How is Brexit harming Northern Ireland’s job market?
15th Dec 2017
Are we heading into trouble? Some would say we are in trouble already.
Brexit, Brexit, Brexit! That’s all you hear these days! And to be honest it’s a topic that I try and stay clear of because we just don’t know where it’s going to take us. What we do know, is that it's politically driven rather that driven by the economy and I’m starting to see signs of its short-term effects on the local economy.
One of these effects I can see presently is the skills crisis at a blue-collar level.
Over the past fifteen to twenty years we have become reliant on the migrant workforce mainly from eastern Europe that has worked in construction engineering food and the hospitality industries.
Since Brexit, last year and sterling weakening the knock-on effect being that working in Northern Ireland is no longer as attractive for the Eastern European workforce. And those that are here several years and sending money back home now starting to look elsewhere or move back home. This combined with the growth of economies in mainland Europe we are now in competition with the likes of Germany etc. to attract workers here and to be honest I don’t think it’s a battle we will win.
We are also in the middle of a “skills mismatch”. Why? Because we all want our kids to go to University. We don’t want our kids to go and train as a welder or work in a food production company. How many young people will graduate over the coming weeks from University and not get a job in what they trained in? And to be honest, could we blame these kids for not wanting to take a job in the local hotel or engineering company after spending years studying and accumulating debt. No, they are going to head off probably to a sunnier climate and sustain careers elsewhere.
I met with a HR Manager with a large manufacturer who told me that degrees are pretty much worthless these days as everyone has one and even if you have a degree in a specific field this company would not necessarily recruit you. This could be because they found better candidates who have the right attitude and are quicker to train to achieve more in a shorter time frame.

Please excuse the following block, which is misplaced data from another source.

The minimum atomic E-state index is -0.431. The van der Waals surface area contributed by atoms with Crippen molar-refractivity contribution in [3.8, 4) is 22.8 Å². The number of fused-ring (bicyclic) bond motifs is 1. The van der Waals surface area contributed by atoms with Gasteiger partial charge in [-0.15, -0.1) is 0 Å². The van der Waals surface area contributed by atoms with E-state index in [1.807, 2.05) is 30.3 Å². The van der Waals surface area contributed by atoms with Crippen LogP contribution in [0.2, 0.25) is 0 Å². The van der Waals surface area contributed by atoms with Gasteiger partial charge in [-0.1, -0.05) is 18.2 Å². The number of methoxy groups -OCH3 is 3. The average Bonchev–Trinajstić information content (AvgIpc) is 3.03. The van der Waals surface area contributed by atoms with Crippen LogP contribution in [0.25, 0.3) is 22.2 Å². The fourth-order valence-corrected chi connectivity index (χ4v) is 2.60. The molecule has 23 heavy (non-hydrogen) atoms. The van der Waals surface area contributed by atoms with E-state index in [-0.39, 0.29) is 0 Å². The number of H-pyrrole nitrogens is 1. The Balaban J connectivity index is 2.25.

How is this going to affect things in the short term?
Well, we can see it already every engineering company is crying out for welders, fabricators and skilled labour. These companies are experiencing growth due to export sales, however with the cost of imports going up and if skilled labour is in demand that cost is also rising. This could lead to companies becoming uncompetitive and less attractive for inward investment.
Well, we are used to political instability and its proven that we can’t rely on our government to get us out of this. I also believe we will have to change the way we think about these jobs in the future. We hear all this talk about robots and artificial intelligence but that another twenty years away at least.
If we talk to our Grandparents about their careers you will get a sense of pride and how they believed in their skill and its importance to society. Maybe we need to get this back.
Maybe, Brexit will force us to change our current thinking and this change will lead us to become more self-sufficient and independent.
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